Die vorliegende Untersuchung geht der Frage nach, ob und inwiefern zwischen dem menschlichen Leben einerseits und dem Nutzen fur die Menschen andererseits eine Abwagung moglich ist. Diese Abwagung legen die stellvertretenden Positionen sowohl im japanischen Schlussbericht uber die Behandlung der menschlichen Embryonen als auch in der deutschen Stellungnahme des Nationalen Ethikrats zu therapeutischem Klonen ihrer Argumentation zugrunde. Im Gegensatz zu dieser Vorgehensweise betont Dietmar Hubner die Prioritat des Abwehrrechts menschlicher Embryonen gegenuber dem Anspruchsrecht der Wissenschaftler. Anselm Winfried Muller seinerseits weist darauf hin, dass man mehr fur Tun verantwortlich sei als fur Lassen. Bei der Embryonenforschung musse man eine grosse Verantwortlichkeit fur den Tod von Embryonen tragen als fur das Ausbleiben von moglichen Fortschritten bei Behandlungsmethoden, welche Kranken zugute kommen konnten. Daruber hinaus gibt Muller Aufschluss uber die radikale Instrumentalisierung. Aus dieser Erorterung lasst sich erkennen, dass die Menschenwurde beim Forschungsklonen starker verletzt wird als bei der verbrauchenden Embryonenforschung, da im ersteren Fall ein Embryo von vornherein nur fur die Nutzung erzeugt wird. Meine Analyse der Differenzierung sowie der Rangordnung bei den Autoren verdeutlicht, dass man nicht bei der oben genannten Abwagung bleiben darf, sondern die Probleme des Embryonenschutzes unter einem anderen Gesichtspunkt betrachten sollte.
The reason why the Japan Society of Obstetrics and Gynecology has placed severe restraints on preimplantation genetic diagnosis of embryos (PGD) since 1998 lies, except in the fear that PGD will cause discrimination against handicapped people as well as result in life screening, in the following two assertions. (A) PGD technique is still in its research phase, it has low accuracy and its safety has not been established. (B) Restraints will act as a brake on reckless applications, i.e. on commercialistic developments, of PGD. (For example, the clinical application of PGD not only to genetic diseases or recurrent spontaneous abortion due to chromosomal abnormalities, but also to genetic enhancement of mind and body on non-medical grounds) However, the former assertion is being denied by the latest study of actual results over a period of 10 years at the world's three most active PGD centers (the Reproductive Genetics Institute, in Chicago, Illinois; Saint Barnabas Medical Center, West Orange, New Jersey; and SISMER, Bologna, Italy) by Dr. Munne's team. According to Dr. Munne's article (Over a decade of experience with preimplantation genetic diagnosis: a multicenter report. Fertil Steril 82: 292-294, 2004), a total of 754 babies have been born from 4,748 PGD attempts at these three centers, with 207 pregnancies still ongoing. Five misdiagnoses following PGD practice (three cases of trisomy 21, one case of cystic fibrosis and one case of fragile-X syndrome) have been published. The safety of the PGD process is validated by the estimated number of already more than 1000 apparently healthy children born after PGD worldwide. As for the latter assertion, we are of the opinion that this ethical position and the long delay in gaining permission for a single case, discriminates against couples who undergo PGD for reasons of infertility as well as fertile couples who consider this technique for reasons of recurrent pregnancy loss or for being at risk of transmitting genetic diseases to their offspring. Considering the usefulness of PGD in alleviating the load on the mother's womb by pre-birth diagnosis, all applications of PGD based on medical grounds (such as genetic diseases or recurrent spontaneous abortion due to chromosomal abnormalities) should be approved.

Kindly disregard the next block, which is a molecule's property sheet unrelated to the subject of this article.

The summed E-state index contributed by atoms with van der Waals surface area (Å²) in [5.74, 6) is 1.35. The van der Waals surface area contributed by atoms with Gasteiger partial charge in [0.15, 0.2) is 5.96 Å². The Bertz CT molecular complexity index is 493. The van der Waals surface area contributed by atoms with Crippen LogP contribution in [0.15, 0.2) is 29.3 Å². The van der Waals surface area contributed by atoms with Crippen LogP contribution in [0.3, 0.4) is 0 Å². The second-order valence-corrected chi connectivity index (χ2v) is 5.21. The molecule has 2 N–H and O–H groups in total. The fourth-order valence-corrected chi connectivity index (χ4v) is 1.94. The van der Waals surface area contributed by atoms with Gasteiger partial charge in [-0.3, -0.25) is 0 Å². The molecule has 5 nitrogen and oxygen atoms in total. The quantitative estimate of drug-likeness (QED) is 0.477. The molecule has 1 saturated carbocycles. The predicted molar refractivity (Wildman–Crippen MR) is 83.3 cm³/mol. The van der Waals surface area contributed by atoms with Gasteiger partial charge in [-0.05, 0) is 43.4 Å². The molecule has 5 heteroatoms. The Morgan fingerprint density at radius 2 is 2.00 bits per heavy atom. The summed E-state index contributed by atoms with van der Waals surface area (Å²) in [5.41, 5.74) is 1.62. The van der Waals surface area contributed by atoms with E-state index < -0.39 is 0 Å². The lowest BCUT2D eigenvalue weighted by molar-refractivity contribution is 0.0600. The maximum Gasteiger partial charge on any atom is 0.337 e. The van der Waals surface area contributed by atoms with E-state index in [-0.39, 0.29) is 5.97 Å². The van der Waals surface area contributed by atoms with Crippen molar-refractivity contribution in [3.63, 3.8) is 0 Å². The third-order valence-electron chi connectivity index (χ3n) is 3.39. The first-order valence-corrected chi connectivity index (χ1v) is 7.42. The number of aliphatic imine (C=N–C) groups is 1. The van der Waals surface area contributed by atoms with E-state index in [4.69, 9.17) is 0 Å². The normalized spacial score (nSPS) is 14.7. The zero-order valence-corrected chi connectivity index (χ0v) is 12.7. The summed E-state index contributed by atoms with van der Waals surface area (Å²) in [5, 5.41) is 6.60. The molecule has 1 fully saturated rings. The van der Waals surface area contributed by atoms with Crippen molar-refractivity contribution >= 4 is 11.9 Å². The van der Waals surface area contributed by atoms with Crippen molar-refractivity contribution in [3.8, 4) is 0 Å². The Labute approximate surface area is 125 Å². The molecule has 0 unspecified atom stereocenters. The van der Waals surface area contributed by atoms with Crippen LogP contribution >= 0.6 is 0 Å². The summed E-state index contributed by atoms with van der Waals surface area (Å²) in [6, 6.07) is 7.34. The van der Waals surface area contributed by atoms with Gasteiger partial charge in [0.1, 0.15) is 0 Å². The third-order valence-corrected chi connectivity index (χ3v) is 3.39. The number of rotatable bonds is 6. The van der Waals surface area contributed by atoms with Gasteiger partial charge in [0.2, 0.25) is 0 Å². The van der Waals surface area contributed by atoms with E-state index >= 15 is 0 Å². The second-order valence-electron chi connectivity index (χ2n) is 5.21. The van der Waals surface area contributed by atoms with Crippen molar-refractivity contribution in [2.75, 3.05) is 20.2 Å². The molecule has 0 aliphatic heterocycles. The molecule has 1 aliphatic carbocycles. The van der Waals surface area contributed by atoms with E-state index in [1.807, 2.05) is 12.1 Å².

The German philosopher Juergen Habermas, who emphasizes the significance of communicative rationality in constructing social theories, has recently made active proposals in bioethics. To the extent that he insists on duties analogous to moral ones with regard to the moral status of animals, he remains in step with the opinions of some English-speaking ethical theorists. Indeed his acceptance of communications between men and other animals is consistent in part with the position of Peter Singer, who represents such opinions and objects to differentiating between humans and animals with reference to moral duties. However, Habermas fears that valuing various lives only for their sensible capacities, regardless of special differences, might result in assignment of priority to the lives of healthy higher animals over those of handicapped babies, and therefore maintains that we are after all different from the other animals in moral status. This conclusion by Habermas is built on the philosophical edifice of Max Horkheimer and Theodor W. Adorno, the author of the Dialectic of enlightenment, in accordance with the idea that we should not instrumentalize the living activities of humen beings. This is why he insists that research in reproductive medicine should be carefully considered. Accordingly, his attitude toward bioethics results in a kind of anthropocentrism, though we must not overlook the need for expansion of communicative relasions between humans and other animal species. The opinions of Habermas on bioethics have affected the ethics of nature, as outlined by Angelika Krebs and Martin Seel under the influence of Frankfurt School in the contemporary Germany.